All reader reviews by I Laite
According to Dominique Corolleur, the Restaurant Director on loan from Claridges on the night I dined, the 3 Michelin accolade only comes when the whole experience package is just right. And remember; just two other UK restaurants have this award: Blumenthal’s Fat Duck and Michel Roux’s Waterside Inn, both at Bray in Berkshire. This is meant to be fine dining as good as it gets.
So just how good was the whole Ramsay package at 68 Royal Hospital Road?
First, I had to negotiate a strange, ritualistic system. No easy online booking here! To get a table, I had to ring at 9 am sharp, exactly two prior calendar months to the day and wait in a telephone queue. I can’t remember if the moon had to be waxing or waning, but the magical aura of this surreal system probably did add something to the anticipation.
Amazingly, it only took about ten minutes before a real human picked up. I wanted a table for eight for my 40th birthday. Since none of us wanted the tasting menu (£110 for seven courses) and my wife has fairly conservative tastes, thinking that some of the dishes sounded like a bush tucker trial, we needed the choice that only the £85 a la Carte menu could provide. Unfortunately, the restaurant refused. We were a group over 6, and so my choice was simple - either take the tasting menu or find another restaurant. “What about two tables of 8?” “No, not if you want to eat at the same time.” So very regrettably, we became a group of 6.
We arrived a little early, and a very polite Polish doorman let us in. The glass and ivory décor was was cool and understated, nothing overly grand or ostentatious. We were quickly made welcome and shown straight to our table where we flicked through the weighty wine list. For the well heeled Chelsea set, there were plenty of fine wines marked at over £1000 a bottle, including a 1900 Chateux Margaux grand cru with an obscene price tag of £11,000. We settled for a few perfectly adequate bottles at under £40 each.
Then the show began. We were treated to a great selection of amuse bouche delivered with panache, each morsel explained passionately by another strongly accented French waiter. Our first was a filo horn with cream cheese, topped with oscietra caviar atop a layer of spiced aubergine puree. I heard one of our group (I hope it wasn’t my wife) say, “this is better than sex.”
Our second treat was a ball of crisp and crunchy coating (was it potato?) containing a buffalo mozarella on a spoonful of light green dressing.
The third treat provided almost as surreal an experience as trying to book the table, but far more pleasant. It was an unusual but delicious take on egg and beans. This bouche was layered up inside a chicken’s eggshell – tomato foam on top, soft-boiled egg white in the centre and a bottom layer of baked beans! The big kid in me couldn’t resist cutting the bread into soldiers. Am I the first person ever to dunk a soldier into an egg in a 3 Michelin star Ramsay restaurant?
Then came the meal proper – the starters. I opted for the ravioli of lobster, langoustine and salmon poached in a light bisque and served with a lemon grass and chervil veloute. For me, this was the highlight. The dish was flawless. Each flavour was simple, clean, and intense and the whole was perfectly balanced. The presentation was Zen like in its simplicity and finished with a flourish at the table.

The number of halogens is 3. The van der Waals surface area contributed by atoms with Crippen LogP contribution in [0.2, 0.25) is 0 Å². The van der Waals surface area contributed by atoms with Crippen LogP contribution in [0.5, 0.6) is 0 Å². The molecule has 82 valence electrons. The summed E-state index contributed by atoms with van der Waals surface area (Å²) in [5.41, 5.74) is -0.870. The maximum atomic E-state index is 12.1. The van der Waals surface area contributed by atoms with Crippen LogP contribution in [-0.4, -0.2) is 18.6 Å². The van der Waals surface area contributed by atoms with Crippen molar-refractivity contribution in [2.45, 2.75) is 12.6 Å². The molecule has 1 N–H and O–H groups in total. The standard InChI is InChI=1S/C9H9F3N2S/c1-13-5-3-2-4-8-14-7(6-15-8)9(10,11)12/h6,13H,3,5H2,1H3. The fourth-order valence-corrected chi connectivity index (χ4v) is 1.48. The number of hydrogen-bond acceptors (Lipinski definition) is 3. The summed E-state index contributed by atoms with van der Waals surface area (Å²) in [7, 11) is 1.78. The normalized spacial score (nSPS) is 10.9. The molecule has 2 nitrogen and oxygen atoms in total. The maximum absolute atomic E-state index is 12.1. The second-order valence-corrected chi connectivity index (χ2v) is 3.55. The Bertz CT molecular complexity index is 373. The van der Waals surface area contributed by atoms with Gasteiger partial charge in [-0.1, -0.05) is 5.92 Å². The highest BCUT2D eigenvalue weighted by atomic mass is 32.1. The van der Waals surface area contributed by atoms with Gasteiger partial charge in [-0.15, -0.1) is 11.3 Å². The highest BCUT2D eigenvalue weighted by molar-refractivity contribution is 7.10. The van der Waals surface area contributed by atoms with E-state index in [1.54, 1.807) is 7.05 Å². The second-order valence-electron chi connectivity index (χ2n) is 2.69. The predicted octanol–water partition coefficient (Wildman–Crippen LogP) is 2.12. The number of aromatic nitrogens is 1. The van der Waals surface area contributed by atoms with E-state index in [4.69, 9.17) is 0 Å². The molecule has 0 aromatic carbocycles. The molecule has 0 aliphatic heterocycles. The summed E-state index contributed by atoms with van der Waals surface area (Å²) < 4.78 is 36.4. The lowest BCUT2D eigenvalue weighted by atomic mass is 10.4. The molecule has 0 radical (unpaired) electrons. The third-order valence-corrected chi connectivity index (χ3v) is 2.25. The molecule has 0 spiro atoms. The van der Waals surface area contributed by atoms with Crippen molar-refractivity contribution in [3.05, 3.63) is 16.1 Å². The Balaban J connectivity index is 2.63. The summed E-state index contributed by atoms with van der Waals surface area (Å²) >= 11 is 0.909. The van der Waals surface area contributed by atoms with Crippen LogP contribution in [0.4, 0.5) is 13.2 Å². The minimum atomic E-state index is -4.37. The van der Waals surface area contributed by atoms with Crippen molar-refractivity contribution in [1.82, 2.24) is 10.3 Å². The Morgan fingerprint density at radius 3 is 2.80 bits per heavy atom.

I also tasted a friend’s scallops and another’s vegetarian alternative. The scallops were perfectly cooked – good browning on the outside, melting within, but the vegetarian course was disappointing.
My pigeon main course was also cooked perfectly. Obviously knowing that a well-cooked pigeon could be insufferably tough, they insisted on serving it very pink. It worked beautifully, so much so, that the extra fattiness provided by the foie gras wasn’t strictly necessary.
I was a little disappointed by my dessert, but only because I tasted my friend’s and preferred that. My chocolate cylinder with ginger and ice-cream was delicious but slightly over rich and sickly for my taste. However, my friend’s apple based dessert was outstanding. The apple was incredibly sharp and vivid, exactly what I needed to cut across the palate.
All through the dinner, the service was speedy and attentive, and without any of that annoying hovering that can be so unsettling. All plates were cleared instantly, every crumb swept away, and every sip of wine immediately replaced with a top-up. And when one of our group got up from his chair to pay a visit, a waiter rushed over, walked him to the gents and opened the door for him. We held our breaths. We were all very relieved that the service stopped there.
We finished with another round of complimentary amuse bouches. We had truffles covered in white chocolate that had been spiked on to the branch ends of a tree-type decoration, a pot of dramatically flowing dry-ice with another chilled confection, some meltingly soft Turkish delights and a pineapple cocktail with a mouth tingling kick. And then a raspberry confection was brought out with a candle and the waiter kicked off a chorus of Happy Birthday.
Three of us opted for the kitchen tour. Simone Zanoni, the head chef, acted nonchalantly, just as you’d expect from someone weary of taking so many compliments; he politely took all ours in his stride. As we listened to Monsiuer Corolleur explaining his insights into the Michelin criteria and how Gordon still comes in to oversee the restaurant every day, I picked up another powerful Ramsay influence. Zanoni had picked out one of his staff and was subjecting him to a blistering F word tirade about something he was or wasn’t doing with the fryer. It was obvious that the Gordon we know in the public eye was still very much a part of this establishment.
Overall, it was a fine and memorable experience for a 40th birthday.
Thursday, February 22, 2007
Food 9 | Service 9 | Atmosphere 9 | Value for money 7